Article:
Most horse owners are well aware of the phrase, ‘no hoof, no horse’ and have a good understanding of what that means. They know that hoof health is vital for a sound and healthy horse, but as some of us are also well aware, keeping your horse’s feet looking and feeling great can be easier said than done.
When it comes to hoof care, there are some basics that are important to know, and they can be split into three main categories: trimming and shoeing practices, nutrition, and the horse’s environment.
Fullbucket’s Dr. Robert Franklin and Dr. Keith Latson recently spoke with Dr. Scott Fleming, one of the country’s leading equine podiatrists at Rood and Riddle Equine Hospital in Lexington, Kentucky. The three veterinarians discussed some fundamental hoof care information, which will be shared in this article and on the blog in the upcoming weeks!
Trimming and shoeing practices
Because domesticated horses aren’t moving miles a day over varied terrain and naturally maintaining their feet (also known as self-trimming), regular intervention is needed. Many horses also need some form of hoof protection as well in order to be ridden or compete on certain terrains. But one of the big questions many horse owners may have is, ‘How often does my horse need to be trimmed or re-shod?’
Dr. Fleming explains that while there is no definitive answer to this question and every horse needs to be treated as an individual, four to six weeks is the most common length of time that a horse should go between farrier visits. Keeping to that regular schedule is especially important for horses with some sort of hoof pathology, where the goal is to correct a problem with shoes or a certain style of trimming.
“In our environment, with some of the therapeutic-type cases, we want to manage the hoof capsule as a finite area before things start growing beyond what is ideal, mechanically speaking,” says Fleming. “So the four to six weeks would be the average, but a two-week schedule may be more appropriate for horses with hoof problems.”
Different horse breeds can have unique hoof conformation and, therefore, different hoof care needs. For example, some breeds have smaller, more upright feet, whereas others may be prone to having low heels or forward foot syndrome.
“Throughout my career at the racetrack, we were constantly working with farriers and two through seven-year-old Thoroughbreds, a lot of which had those low slung heels, thin soles, long toes, and some of the issues that came along with those conformational metrics,” notes Dr. Latson.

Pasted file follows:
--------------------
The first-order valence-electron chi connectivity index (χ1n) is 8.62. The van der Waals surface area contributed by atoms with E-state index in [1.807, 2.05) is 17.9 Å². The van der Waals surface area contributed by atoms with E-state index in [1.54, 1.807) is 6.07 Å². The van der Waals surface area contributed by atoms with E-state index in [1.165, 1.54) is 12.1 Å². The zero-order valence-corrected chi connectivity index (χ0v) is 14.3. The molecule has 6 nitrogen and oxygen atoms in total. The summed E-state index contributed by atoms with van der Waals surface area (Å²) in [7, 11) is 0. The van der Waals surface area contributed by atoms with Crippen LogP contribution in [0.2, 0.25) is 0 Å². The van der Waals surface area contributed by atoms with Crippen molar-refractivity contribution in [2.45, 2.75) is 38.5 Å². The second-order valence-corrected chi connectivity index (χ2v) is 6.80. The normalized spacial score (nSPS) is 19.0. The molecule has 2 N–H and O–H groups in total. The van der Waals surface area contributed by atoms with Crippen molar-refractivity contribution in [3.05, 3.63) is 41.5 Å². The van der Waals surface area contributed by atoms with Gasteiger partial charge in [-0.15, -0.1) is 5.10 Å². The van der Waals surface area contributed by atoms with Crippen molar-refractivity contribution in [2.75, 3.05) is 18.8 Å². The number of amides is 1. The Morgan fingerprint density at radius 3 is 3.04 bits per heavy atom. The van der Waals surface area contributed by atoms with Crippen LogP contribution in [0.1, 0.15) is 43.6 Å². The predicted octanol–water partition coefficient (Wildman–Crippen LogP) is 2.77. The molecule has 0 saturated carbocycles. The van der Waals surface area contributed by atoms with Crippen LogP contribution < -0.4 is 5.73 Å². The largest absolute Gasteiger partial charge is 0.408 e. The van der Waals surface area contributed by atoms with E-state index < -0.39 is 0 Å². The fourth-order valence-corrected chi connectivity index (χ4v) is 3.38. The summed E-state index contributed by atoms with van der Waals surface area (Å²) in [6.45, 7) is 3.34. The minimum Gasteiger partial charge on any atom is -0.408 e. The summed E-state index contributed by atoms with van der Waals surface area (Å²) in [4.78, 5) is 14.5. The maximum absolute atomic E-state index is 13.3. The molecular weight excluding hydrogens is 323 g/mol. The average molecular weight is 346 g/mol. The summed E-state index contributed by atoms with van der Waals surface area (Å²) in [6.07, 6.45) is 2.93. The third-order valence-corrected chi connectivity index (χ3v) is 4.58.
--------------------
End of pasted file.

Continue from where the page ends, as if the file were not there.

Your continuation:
So it would make sense that a Thoroughbred would need a different type of trim and shoeing schedule than a Quarter Horse that might naturally have plenty of heel and shorter toes.
Nutrition for a healthy horse hoof
Many people may not automatically think of nutrition when it comes to horse hoof health, but this is another important factor that impacts hooves. Certain nutrients are often found to be lacking in equine diets which can definitely have a negative effect on hoof condition. Feeding a forage-based diet of high-quality grass hay covers many key nutrients, but here are a few that you may need to supplement, especially if you notice problems like cracks, thrush, or seedy toe:
- Amino acids including methionine, cystine and cysteine; and
- B vitamins including biotin and niacin.
Fortunately, you’ll find many of these nutrients included in hoof supplements for horses; Just make sure that you read the labels carefully and choose wisely.
Environmental horse hoof care tips
The horse’s environment can also affect the condition of their hooves, and wet environments seem to be especially problematic. Sometimes, there’s not much a horse owner can do about the environment, but having a dry place for the horse to get out of the mud is important. A variety of topical treatments can also help provide a moisture barrier to keep wetness out.
“I don't find that there are many topicals that truly put a ton of moisture back into the wall,” relays Fleming, “but what we try to do is to maybe put a barrier around the hoof and basically, that's like a nail polish or something that is just a hardshell moisture barrier.”
Fleming also notes that there is a type of “superglue” for hooves that he likes to use on barefoot horses with a soft wall as it also offers a moisture barrier. This product can then be sanded smooth and do a nice job of keeping the hoof dry.
However, Fleming mentions that formalin-based hoof topicals and other common horse hoof care products don’t do much to stop the flow of moisture.
“They just basically make the disulfide bonds in the foot more rigid and harden it, ” he notes. “And there are some other things like Venice turpentine and different things out there that are supposedly hardeners. I think it's just, honestly, trial and error for what your environment is asking of it, but I certainly wouldn't recommend those kinds of chemicals and things that you're going to be exposing yourself to.”
Fleming also warns about using hoof hardeners which may make the foot too brittle.
For horses kept in stalls, the type of bedding can impact the hooves as well. Fleming recommends using some type of drainage system for stalls that tend to stay wetter and limiting the amount of moisture that the horse has to stand in.
“We have a ton of horses on straw in our area,” he says, “but it's not a very absorbent material, so I find that a lot of times it can be less drying, whereas some shavings or sawdust can be a little bit more on the drying side.”
By keeping your horse on a good trimming and/or shoeing cycle with a reputable farrier, ensuring proper nutrition, and also being mindful of your horse’s environment, you should be able to keep his feet looking good.
However, if problems arise, consult your veterinarian or an equine podiatrist, if available, in order to address those issues and get your horse back on the path to soundness.